Tuesday, January 10, 2017

How to choose an advisor, mentor or consultant

This article was written by my colleague, John Rodenberg, in the Tacoma SBDC. John has been an SBDC advisor for over ten years and is regional manager for the Southwest part of the state. John is my unofficial mentor; whenever we meet for our staff training, I make a point to meet with him.

This was also featured in the South Sound Business Journal, November 2016.

Consultant, Advisor, Mentor or Licensed Professional for your Small to Medium Sized Business.........Which is Right?

John Rodenberg, left
Tacoma SBDC
My answer, as a certified business advisor with the SBDC would be “You bet, you may need all these professionals and more!”  But let’s look at the question in little more detail to see what the real answer is that works for you, the small business owner or entrepreneur.

This is based on my experience as Tacoma/Peirce County certified business advisor for ten plus years, having worked with over 1300 diverse clients.  

See our website www.wsbdc.org for the Washington SBDC (Small Business Development Center) network, to access a no cost, confidential, appointment with an advisor.

What are the differences between a consultant, advisor and mentor?

You can easily define and research these four categories or sources of business advice, using a search engine, Wikipedia or dictionary; I will generalize a bit here and identify them as:

Consultant – an industry or business expert who studies or analyzes your situation, process or environment and provides an authoritative report, usually for a fee.

Advisor – a one time or ongoing engagement with a person who has  experience and skills in the business world and access to data, research and other professionals to help you generate alternatives, solve problems and manage your business.  A fee may or may not be involved.  SBDC does not charge for their advisor’s time.

Mentor - supports a no fee one-on-one relationship over an extended time to assist you with the formation, growth and management of your business.  Larger firms have “internal” mentors, but as the leader of a small business, you will need to find an “external” mentor.

Licensed Professional - engaged for a fee for a specific purpose, on a contract or retainer basis, to provide advice and guidance on legal, accounting, insurance or other issues.

This article focuses on the advisor function, but all of these are necessary tools and are equally important in their own right.  The successful small business owner will learn how/when to reach out to each as needed.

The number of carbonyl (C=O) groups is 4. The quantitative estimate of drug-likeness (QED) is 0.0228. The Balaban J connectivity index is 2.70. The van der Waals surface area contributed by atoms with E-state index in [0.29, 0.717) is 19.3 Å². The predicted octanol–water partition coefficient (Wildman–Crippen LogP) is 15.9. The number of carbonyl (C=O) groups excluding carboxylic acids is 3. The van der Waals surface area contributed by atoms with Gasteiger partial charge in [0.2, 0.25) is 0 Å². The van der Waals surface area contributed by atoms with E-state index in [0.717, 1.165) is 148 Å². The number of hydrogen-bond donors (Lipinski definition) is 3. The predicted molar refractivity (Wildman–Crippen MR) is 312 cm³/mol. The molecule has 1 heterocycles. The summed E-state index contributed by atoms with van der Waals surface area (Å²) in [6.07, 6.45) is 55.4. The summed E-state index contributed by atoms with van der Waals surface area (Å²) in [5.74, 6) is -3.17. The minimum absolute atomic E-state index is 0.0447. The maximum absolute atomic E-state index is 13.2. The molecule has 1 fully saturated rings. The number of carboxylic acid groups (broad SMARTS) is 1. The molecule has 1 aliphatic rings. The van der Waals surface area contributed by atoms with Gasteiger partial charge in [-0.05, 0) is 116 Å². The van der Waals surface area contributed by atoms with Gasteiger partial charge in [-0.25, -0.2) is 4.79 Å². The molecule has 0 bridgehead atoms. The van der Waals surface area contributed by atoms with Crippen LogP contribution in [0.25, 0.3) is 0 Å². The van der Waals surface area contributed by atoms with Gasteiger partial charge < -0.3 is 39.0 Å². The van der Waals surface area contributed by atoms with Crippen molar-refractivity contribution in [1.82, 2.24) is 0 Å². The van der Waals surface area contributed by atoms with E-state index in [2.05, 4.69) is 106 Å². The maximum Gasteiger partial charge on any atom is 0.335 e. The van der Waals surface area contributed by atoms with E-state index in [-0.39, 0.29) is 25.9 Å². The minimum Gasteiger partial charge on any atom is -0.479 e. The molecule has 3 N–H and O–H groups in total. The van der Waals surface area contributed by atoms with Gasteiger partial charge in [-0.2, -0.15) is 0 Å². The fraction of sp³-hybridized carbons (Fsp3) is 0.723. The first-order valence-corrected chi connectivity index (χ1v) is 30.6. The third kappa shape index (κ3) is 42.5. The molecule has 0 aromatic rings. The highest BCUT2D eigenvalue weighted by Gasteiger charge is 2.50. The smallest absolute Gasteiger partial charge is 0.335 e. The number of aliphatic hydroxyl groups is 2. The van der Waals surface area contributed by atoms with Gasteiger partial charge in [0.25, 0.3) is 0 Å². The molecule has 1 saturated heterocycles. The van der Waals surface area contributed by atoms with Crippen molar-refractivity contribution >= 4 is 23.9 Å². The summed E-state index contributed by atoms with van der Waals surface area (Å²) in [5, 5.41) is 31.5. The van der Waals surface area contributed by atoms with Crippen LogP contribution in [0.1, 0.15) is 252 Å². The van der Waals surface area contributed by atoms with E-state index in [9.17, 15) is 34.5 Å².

Examples of SBDC Business Advising

Business advising can cover any of the five functional areas of business:  operations, human resources, marketing, financial and legal/organization.  

As you might expect, what a business owner does in one of these areas affects the others, so it is often important to have an unbiased, or outside, set of eyes and ears to provide feedback and act as sounding board.  Also, small business owners often don’t have time or resources to do extensive research.  

The SBDC has access to many nationwide sources of data such as Fintel, RMA, Reference USA and IBIS, some of which are also available at your local library.  This structured data helps in decision making and focus.

Here are three examples that will give you an idea of how an SBDC advisor can assist you:

1. New Business Owner 
Ray is an owner/operator licensed contractor in start-up year one.  He sought marketing advice from me initially and we developed a plan with a sales goal that is tracked monthly.   I also recommended cash basis accounting in QBooks and his outside bookkeeper agreed.  In reviewing monthly P&L and AR, we noted a large 90 day receivable of $8K and collection would be very helpful.  I referred this client to three attorneys who specialize in construction disputes and collection.  Estimating, bidding and profit planning are other areas we are addressing now.

2. Employee - purchasing business
Eli had worked as VP for a medium sized supplier of technical talent to major corporations for years.  The owner wished to retire and Eli was offered the opportunity to buy the firm, which he wanted to do.  Eli looked for outside advice to help him chart a course with a three year timeline to be in position to purchase the business.  We discussed asset vs. entity purchases, I found reliable reading material on the subject, developed a business plan, discussed equity and debt mix and when time came to apply for an acquisition loan, three lenders were referred.  Eli received attractive options for six figure term loans and he selected the best one. 

3. Business partner starting new practice
Dr. S was a successful chiropractor in a two-provider practice.   She wished to be sole owner and broke off from partnership to start a practice in a new location.  Original advising started with an organized search for leased or purchased space and she successfully navigated the commercial real estate market to find a location which an SBDC research study said was “under served”.  She is doing well in gross revenue and has cut back to a partial work week, so she can act more as practice manager.

Selecting an Advisor

Write down, your key needs or “pain points”.  Then, note your timeline and budget.  Then, ask for referrals and research providers.   Interview each and ask for background and references.  Lastly, be prepared to contribute to the process (after all, you are the expert in your business).  Get down to work following the plan you develop, and evaluate progress as you go.